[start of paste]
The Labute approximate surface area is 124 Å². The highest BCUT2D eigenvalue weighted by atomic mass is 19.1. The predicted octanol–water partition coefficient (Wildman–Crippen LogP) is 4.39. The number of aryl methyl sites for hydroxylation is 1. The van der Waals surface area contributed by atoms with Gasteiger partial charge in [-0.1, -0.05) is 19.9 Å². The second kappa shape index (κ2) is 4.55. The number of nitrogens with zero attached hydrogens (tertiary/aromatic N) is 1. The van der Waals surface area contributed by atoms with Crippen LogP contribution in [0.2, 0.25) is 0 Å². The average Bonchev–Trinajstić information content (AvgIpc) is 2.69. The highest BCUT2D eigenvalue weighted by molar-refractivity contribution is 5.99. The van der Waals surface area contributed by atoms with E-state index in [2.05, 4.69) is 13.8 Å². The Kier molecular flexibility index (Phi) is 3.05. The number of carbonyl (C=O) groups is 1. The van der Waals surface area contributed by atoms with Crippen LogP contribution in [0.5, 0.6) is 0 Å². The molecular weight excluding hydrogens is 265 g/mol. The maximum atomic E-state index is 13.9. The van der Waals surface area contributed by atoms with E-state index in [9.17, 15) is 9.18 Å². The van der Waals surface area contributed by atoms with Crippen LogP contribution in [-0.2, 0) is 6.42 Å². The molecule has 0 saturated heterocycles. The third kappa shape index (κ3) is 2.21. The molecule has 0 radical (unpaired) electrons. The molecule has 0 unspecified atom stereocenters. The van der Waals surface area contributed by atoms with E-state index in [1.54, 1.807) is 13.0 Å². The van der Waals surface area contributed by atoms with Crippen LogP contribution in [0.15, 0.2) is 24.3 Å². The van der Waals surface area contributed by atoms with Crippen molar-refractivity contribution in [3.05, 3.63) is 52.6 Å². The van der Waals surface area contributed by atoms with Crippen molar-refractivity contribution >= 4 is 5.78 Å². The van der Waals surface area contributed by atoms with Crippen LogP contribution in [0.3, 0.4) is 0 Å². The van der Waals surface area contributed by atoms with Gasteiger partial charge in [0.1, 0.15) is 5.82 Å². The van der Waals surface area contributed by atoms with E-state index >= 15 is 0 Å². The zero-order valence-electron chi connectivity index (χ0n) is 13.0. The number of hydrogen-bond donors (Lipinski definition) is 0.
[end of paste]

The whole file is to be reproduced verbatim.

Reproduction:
The Labute approximate surface area is 124 Å². The highest BCUT2D eigenvalue weighted by atomic mass is 19.1. The predicted octanol–water partition coefficient (Wildman–Crippen LogP) is 4.39. The number of aryl methyl sites for hydroxylation is 1. The van der Waals surface area contributed by atoms with Gasteiger partial charge in [-0.1, -0.05) is 19.9 Å². The second kappa shape index (κ2) is 4.55. The number of nitrogens with zero attached hydrogens (tertiary/aromatic N) is 1. The van der Waals surface area contributed by atoms with Crippen LogP contribution in [0.2, 0.25) is 0 Å². The average Bonchev–Trinajstić information content (AvgIpc) is 2.69. The highest BCUT2D eigenvalue weighted by molar-refractivity contribution is 5.99. The van der Waals surface area contributed by atoms with E-state index in [2.05, 4.69) is 13.8 Å². The Kier molecular flexibility index (Phi) is 3.05. The number of carbonyl (C=O) groups is 1. The van der Waals surface area contributed by atoms with Crippen LogP contribution in [0.5, 0.6) is 0 Å². The molecular weight excluding hydrogens is 265 g/mol. The maximum atomic E-state index is 13.9. The van der Waals surface area contributed by atoms with E-state index in [9.17, 15) is 9.18 Å². The van der Waals surface area contributed by atoms with Crippen LogP contribution in [-0.2, 0) is 6.42 Å². The molecule has 0 saturated heterocycles. The third kappa shape index (κ3) is 2.21. The molecule has 0 radical (unpaired) electrons. The molecule has 0 unspecified atom stereocenters. The van der Waals surface area contributed by atoms with E-state index in [1.54, 1.807) is 13.0 Å². The van der Waals surface area contributed by atoms with Crippen LogP contribution in [0.15, 0.2) is 24.3 Å². The van der Waals surface area contributed by atoms with Crippen molar-refractivity contribution in [3.05, 3.63) is 52.6 Å². The van der Waals surface area contributed by atoms with Crippen molar-refractivity contribution >= 4 is 5.78 Å². The van der Waals surface area contributed by atoms with Crippen LogP contribution in [0.3, 0.4) is 0 Å². The van der Waals surface area contributed by atoms with Gasteiger partial charge in [0.1, 0.15) is 5.82 Å². The van der Waals surface area contributed by atoms with E-state index >= 15 is 0 Å². The zero-order valence-electron chi connectivity index (χ0n) is 13.0. The number of hydrogen-bond donors (Lipinski definition) is 0.